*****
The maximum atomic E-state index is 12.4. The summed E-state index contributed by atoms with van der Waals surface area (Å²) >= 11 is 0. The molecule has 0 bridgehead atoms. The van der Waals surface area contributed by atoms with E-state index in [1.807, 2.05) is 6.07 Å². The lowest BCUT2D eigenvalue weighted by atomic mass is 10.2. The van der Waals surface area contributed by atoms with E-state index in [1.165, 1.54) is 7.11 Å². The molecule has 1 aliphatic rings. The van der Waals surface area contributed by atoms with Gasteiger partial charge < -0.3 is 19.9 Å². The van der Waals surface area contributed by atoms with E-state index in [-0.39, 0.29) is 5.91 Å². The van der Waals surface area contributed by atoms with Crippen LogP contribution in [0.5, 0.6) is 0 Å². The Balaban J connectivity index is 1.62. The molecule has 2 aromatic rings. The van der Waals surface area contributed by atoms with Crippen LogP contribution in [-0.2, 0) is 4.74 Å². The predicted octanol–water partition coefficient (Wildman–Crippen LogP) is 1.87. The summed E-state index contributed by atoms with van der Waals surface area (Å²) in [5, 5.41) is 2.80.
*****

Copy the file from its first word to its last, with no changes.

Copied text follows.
The maximum atomic E-state index is 12.4. The summed E-state index contributed by atoms with van der Waals surface area (Å²) >= 11 is 0. The molecule has 0 bridgehead atoms. The van der Waals surface area contributed by atoms with E-state index in [1.807, 2.05) is 6.07 Å². The lowest BCUT2D eigenvalue weighted by atomic mass is 10.2. The van der Waals surface area contributed by atoms with E-state index in [1.165, 1.54) is 7.11 Å². The molecule has 1 aliphatic rings. The van der Waals surface area contributed by atoms with Gasteiger partial charge < -0.3 is 19.9 Å². The van der Waals surface area contributed by atoms with E-state index in [-0.39, 0.29) is 5.91 Å². The van der Waals surface area contributed by atoms with Crippen LogP contribution in [0.5, 0.6) is 0 Å². The Balaban J connectivity index is 1.62. The molecule has 2 aromatic rings. The van der Waals surface area contributed by atoms with Crippen LogP contribution in [-0.2, 0) is 4.74 Å². The predicted octanol–water partition coefficient (Wildman–Crippen LogP) is 1.87. The summed E-state index contributed by atoms with van der Waals surface area (Å²) in [5, 5.41) is 2.80.